Turkey, Stuffing, Green Bean Casserole and a Turkey Menorah???

turkey menorah
Erika’s Turkey Menorah!

 

Turkey, stuffing, gravy, green bean casserole and a Turkey Menorah??? While I don’t know for certain what menu items will be appearing on my friend Erika’s table this Thanksgiving, I do know that this Turkey Menorah will be proudly displayed somewhere in her home this year.

Erika is one of the most creative people I know — she made all of the invitations for her Wedding and for both her son’s Bar Mitzvah and for daughter’s Bat Mitzvah, along with decorations in celebration of the occasions, she’s made incredible cakes in all shapes and sizes for countless birthdays, I know there’s more, but I can’t think of them at the moment.  Now she’s done it again, she made this Turkey Menorah just in time for Thanksgivukkah!

In response to comments after she posted this picture of her latest creation on facebook she wrote: “I’ve been obsessed with making a turkey menorah since I saw the calendar.  This was really easy to make…a ceramic turkey, some hexagon nuts, googly eyes and a hot glue gun!”  She even added a Yarmulke!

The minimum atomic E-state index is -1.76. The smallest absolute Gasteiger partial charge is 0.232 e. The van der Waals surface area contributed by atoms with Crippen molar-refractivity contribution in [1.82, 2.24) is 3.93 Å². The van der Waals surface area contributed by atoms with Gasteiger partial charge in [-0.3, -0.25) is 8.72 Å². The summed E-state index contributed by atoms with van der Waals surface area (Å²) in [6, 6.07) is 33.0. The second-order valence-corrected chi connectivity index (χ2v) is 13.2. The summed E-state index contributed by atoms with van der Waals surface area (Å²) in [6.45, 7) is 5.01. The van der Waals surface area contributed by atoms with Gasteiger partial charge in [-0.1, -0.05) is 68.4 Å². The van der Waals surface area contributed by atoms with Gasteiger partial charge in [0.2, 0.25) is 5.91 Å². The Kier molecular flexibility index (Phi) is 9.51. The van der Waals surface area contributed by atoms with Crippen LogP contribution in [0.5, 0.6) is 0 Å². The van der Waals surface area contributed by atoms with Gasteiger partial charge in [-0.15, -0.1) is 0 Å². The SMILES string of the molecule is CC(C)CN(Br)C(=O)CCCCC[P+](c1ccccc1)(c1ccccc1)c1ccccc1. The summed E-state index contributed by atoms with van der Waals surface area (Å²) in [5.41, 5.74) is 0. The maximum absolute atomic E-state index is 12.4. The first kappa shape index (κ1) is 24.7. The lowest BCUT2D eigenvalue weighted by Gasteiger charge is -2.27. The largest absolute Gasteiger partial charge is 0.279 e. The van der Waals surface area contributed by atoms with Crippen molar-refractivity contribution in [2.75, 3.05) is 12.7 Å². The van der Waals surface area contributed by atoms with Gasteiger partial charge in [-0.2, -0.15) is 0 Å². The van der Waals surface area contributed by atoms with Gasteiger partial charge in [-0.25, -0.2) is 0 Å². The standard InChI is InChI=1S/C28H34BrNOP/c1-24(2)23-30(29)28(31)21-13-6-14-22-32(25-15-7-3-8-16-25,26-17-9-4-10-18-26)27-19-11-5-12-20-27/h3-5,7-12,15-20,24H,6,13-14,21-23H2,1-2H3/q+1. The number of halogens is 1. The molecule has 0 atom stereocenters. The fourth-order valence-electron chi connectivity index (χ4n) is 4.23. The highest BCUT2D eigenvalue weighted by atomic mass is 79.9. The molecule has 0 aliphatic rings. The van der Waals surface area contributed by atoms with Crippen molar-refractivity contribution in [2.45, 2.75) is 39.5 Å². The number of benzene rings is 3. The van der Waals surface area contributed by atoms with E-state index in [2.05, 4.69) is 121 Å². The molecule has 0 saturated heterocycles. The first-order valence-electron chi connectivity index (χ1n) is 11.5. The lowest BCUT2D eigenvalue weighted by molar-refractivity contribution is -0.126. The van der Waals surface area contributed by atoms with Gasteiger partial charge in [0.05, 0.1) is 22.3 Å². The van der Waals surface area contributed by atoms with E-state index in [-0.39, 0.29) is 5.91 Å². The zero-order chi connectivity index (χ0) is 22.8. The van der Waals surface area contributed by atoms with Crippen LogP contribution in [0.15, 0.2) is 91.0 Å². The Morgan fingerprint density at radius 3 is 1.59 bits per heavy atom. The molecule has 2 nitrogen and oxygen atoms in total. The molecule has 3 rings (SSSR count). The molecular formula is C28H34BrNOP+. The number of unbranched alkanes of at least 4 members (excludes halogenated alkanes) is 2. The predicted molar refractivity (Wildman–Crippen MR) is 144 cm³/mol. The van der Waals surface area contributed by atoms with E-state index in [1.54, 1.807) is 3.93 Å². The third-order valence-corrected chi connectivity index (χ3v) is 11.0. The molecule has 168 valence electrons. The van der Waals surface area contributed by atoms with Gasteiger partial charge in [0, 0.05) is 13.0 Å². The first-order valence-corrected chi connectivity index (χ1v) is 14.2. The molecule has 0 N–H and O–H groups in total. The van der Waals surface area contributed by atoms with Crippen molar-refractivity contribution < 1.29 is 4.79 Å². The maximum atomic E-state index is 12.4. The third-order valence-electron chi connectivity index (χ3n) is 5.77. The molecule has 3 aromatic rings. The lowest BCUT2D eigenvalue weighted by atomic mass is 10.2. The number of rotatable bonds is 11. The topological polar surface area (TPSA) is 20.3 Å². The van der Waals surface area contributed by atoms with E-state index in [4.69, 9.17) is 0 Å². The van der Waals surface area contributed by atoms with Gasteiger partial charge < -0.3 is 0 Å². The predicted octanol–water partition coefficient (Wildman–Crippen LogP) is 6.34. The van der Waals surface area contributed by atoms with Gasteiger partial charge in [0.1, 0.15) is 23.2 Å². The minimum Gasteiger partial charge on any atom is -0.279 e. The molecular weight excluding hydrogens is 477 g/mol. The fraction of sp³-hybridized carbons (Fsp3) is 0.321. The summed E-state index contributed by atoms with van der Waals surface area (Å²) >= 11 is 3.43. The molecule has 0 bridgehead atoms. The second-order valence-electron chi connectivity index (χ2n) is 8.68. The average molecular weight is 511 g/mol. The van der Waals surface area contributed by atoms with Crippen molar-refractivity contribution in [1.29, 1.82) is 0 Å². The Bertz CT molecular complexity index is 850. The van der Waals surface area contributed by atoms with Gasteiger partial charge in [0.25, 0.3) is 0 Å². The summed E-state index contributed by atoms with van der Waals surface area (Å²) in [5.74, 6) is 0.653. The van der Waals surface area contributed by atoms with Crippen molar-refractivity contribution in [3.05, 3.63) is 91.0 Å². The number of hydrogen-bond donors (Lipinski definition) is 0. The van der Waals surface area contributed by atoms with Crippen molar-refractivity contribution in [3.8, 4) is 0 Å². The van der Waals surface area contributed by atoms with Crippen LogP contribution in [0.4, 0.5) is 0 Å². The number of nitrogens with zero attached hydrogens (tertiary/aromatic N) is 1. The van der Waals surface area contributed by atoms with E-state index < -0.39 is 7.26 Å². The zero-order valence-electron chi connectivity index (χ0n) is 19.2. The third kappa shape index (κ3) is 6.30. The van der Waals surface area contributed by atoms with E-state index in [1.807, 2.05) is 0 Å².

I think it’s brilliant!

Why does Hanukkah or Chanukah (both spellings are interchangeably used) arrive at different times each year?  It’s a difference in calendar management, you might say.  Americans use the Gregorian calendar to keep track of important dates and holidays during the 365 days of the year.  The start date of Hanukkah is celebrated by following the Hebrew calendar which can have between 353 and 385 days per year.  That’s why the start date of the “Festival of Lights” varies.  To learn more about this year’s dual holiday, you can read more in this article in Time magazine.

When was the last time the first day of Hanukkah and Thanksgiving coincided?  According to physicist Jonathan Mizrahi, not since 1888 and it won’t coincide again until the year 79811!  For those of you who are quickly trying to do the math, that’s 70,000 years from now!!!!

So, Erika, if you are planning on passing your newly created heirloom down from generation to generation — as I hope you will — your family members will be doing so for many, many, many, many years to come!  Thanks for letting me share it here on the blog!

Happy Thanksgivukkah Everyone!

 

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